Development of Automatic Speech Recognition for the Documentation of Cook Islands Māori

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European Language Resources Association
This paper describes the process of data processing and training of an automatic speech recognition (ASR) system for Cook Islands Māori (CIM), an Indigenous language spoken by approximately 22,000 people in the South Pacific. We transcribed four hours of speech from adults and elderly speakers of the language and prepared two experiments. First, we trained three ASR systems: one statistical, Kaldi; and two based on Deep Learning, DeepSpeech and XLSR-Wav2Vec2. Wav2Vec2 tied with Kaldi for lowest character error rate (CER=6±1) and was slightly behind in word error rate (WER=23±2 versus WER=18±2 for Kaldi). This provides evidence that Deep Learning ASR systems are reaching the performance of statistical methods on small datasets, and that they can work effectively with extremely low-resource Indigenous languages like CIM. In the second experiment we used Wav2Vec2 to train models with held-out speakers. While the performance decreased (CER=15±7, WER=46±16), the system still showed considerable learning. We intend to use ASR to accelerate the documentation of CIM, using newly transcribed texts to improve the ASR and also generate teaching and language revitalization materials. The trained model is available under a license based on the Kaitiakitanga License, which provides for non-commercial use while retaining control of the model by the Indigenous community.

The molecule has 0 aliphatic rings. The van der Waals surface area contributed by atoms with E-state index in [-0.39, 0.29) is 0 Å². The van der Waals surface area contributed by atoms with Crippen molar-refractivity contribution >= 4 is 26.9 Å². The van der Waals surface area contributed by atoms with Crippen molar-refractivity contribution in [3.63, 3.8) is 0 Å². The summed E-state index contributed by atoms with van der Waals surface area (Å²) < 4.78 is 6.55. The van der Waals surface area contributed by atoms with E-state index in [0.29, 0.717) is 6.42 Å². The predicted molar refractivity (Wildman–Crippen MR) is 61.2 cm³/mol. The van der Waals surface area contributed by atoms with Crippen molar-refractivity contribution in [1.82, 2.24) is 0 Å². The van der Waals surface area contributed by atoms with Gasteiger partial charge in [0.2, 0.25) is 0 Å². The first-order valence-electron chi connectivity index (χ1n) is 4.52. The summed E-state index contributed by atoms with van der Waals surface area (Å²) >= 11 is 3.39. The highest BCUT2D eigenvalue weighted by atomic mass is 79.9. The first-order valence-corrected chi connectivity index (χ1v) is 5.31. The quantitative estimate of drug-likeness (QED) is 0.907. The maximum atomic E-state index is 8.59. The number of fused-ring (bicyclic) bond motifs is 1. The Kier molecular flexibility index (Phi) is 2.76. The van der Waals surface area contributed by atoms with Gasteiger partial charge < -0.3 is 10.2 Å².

Proceedings of the Language Resources and Evaluation Conference, 2022, (13), pp. 3872 - 3882 (11)